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Wed, Oct. 16

Health reform comes with perks, penalties for businesses

The sweeping health care reform bill President Barack Obama made law in March continues to stir debate.

Those discussions are also heating up for business owners as they try to wrap their collective heads around the roughly $1 trillion plan extending coverage to millions of uninsured people and changing the way Americans get and pay for medical coverage.

Marjorie Baldwin is a health economist with the W.P. Carey School of Business at Arizona State University who recently gave her thoughts on the impacts the law will have on businesses.

Baldwin, who took part in the White House Health Reform Task Force discussion this past summer, said it comes with a hefty price tag.

"This is a huge bill with obviously many, many details, and it's going to have a lot of unintended consequences that we're not anticipating," she said. "The one thing I will say for certainty with this bill is it's going to cost more than anticipated. That's what happens anywhere in any country or any state that has tried this universal coverage."

The Washington Post and the Associated Press published a short list outlining the new law for small businesses and what it means to them.

Companies are not required to offer insurance but they do face a $2,000-per-employee annual fee if the government ends up subsidizing workers' coverage. Businesses with less than 50 employees are exempt.

Tax credits beginning this year will be available to employers with 25 or fewer employees with average annual wages less than $50,000. The credits rise in 2014 and max out at 50 percent of the cost of premiums businesses offer with 10 or less employees.

It forces states to create insurance exchanges by 2014 and allows businesses with up to 100 employees to pool workers to bolster their negotiating clout with insurers.

And it opens the door for self-employed people to use the exchanges to help cover the costs of premiums up to 30 percent, according to the list. "The overall bill, because it expands coverage and requires coverage of people with pre-existing conditions and so forth - the perceived wisdom is that healthcare costs are going to increase," Baldwin said. "That means insurance premiums are going to increase, so businesses are likely to see increases in the costs of health care insurance that they provide."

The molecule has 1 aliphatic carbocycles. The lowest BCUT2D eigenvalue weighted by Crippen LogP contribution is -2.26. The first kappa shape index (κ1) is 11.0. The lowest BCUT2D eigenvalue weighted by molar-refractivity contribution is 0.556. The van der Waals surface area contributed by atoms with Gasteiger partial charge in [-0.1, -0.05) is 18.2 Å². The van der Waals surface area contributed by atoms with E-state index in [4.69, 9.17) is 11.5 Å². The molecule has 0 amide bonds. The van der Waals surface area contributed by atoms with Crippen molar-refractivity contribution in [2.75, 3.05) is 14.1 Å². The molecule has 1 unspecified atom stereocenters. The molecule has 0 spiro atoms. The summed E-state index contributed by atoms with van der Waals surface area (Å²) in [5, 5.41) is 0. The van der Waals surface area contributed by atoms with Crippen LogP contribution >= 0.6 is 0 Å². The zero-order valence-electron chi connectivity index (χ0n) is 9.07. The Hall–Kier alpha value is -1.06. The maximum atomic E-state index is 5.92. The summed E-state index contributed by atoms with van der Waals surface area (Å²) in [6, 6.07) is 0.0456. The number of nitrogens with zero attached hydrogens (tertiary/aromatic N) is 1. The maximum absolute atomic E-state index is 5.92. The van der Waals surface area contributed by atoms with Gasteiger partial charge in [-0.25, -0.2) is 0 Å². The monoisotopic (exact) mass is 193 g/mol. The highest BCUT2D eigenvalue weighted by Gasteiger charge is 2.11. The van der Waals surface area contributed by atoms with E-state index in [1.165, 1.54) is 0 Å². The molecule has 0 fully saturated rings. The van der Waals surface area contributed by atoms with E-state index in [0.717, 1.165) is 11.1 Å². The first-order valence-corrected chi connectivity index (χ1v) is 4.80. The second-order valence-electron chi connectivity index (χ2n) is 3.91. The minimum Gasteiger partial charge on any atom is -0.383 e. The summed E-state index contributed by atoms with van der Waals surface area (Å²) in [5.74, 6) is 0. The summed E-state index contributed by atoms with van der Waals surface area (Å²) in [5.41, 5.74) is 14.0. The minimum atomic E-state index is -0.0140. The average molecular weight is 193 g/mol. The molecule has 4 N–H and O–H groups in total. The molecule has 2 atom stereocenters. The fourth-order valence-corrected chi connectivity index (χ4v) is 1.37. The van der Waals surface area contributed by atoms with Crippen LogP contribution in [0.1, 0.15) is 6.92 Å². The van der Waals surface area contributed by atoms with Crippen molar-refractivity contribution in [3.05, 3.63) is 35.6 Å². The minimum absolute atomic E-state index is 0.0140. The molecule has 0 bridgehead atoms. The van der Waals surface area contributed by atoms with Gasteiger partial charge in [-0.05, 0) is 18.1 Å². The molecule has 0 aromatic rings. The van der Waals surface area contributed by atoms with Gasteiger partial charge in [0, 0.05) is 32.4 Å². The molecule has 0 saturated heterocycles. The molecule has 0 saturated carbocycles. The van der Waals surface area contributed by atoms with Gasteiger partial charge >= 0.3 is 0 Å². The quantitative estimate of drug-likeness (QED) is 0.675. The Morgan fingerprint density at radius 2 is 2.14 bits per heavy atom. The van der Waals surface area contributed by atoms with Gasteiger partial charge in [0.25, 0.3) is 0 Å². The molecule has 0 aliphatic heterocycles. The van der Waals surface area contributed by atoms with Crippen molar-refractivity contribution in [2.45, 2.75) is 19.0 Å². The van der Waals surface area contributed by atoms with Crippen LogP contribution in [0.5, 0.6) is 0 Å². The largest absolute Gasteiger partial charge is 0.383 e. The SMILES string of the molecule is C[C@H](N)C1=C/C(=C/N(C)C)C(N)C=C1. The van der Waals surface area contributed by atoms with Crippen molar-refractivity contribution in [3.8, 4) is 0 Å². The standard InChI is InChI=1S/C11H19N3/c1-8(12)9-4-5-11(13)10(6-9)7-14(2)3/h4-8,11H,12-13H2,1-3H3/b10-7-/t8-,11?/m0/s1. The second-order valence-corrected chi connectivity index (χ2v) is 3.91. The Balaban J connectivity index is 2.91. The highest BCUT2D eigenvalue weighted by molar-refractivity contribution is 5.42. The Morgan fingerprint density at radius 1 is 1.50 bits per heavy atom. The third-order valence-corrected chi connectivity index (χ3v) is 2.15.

The U.S. Chamber of Commerce opposes the bill.

Chamber Chief Executive Officer Thomas J. Donohue said in a press release the bill "fails to fix what is broken and risks breaking what already works.

"It will drive up health care costs and make coverage less affordable for businesses and families."

Dave Maurer with the Prescott Chamber of Commerce and Marnie Uhl with the Prescott Valley Chamber of Commerce said this week they haven't heard of any fallout from the new law from members.

Maurer believes business owners are still trying to digest it and get some information from their insurance companies.

But Baldwin believes some business might drop medical coverage.

"It will be an increasing number of employers who potentially could choose not to offer health insurance but to pay the penalty instead," she said.

Brian Hoefle has a different perspective.

Hoefle, chief financial officer for Yavapai Regional Medical Center, said he couldn't imagine the hospital dropping benefits because of the potential staffing losses.

The point Hoefle makes is that if the hospital hypothetically cut coverage to its roughly 1,800 employees, that would push at least some of them to go to another hospital with benefits.

"I can absolutely see a nurse, a single mother with a couple of kids, looking at the loss of health care benefits with her current employer and the availability of those benefits with another comparable employer to be incentive enough to move," he said.

Baldwin explained businesses began offering health benefits around World War II as an incentive to lure employees, and that now creates problems as people rely so heavily on the benefits.

"Because the market is driven by large employer-provided plans, many of these people just can't afford health insurance," she said. "It's the link to employment that creates many of the problems we have. I would actually move in the opposite direction of saying it's an individual's responsibility and taking some steps that would make it more affordable for individuals to purchase their own health insurance and the type of coverage that they want and they need."

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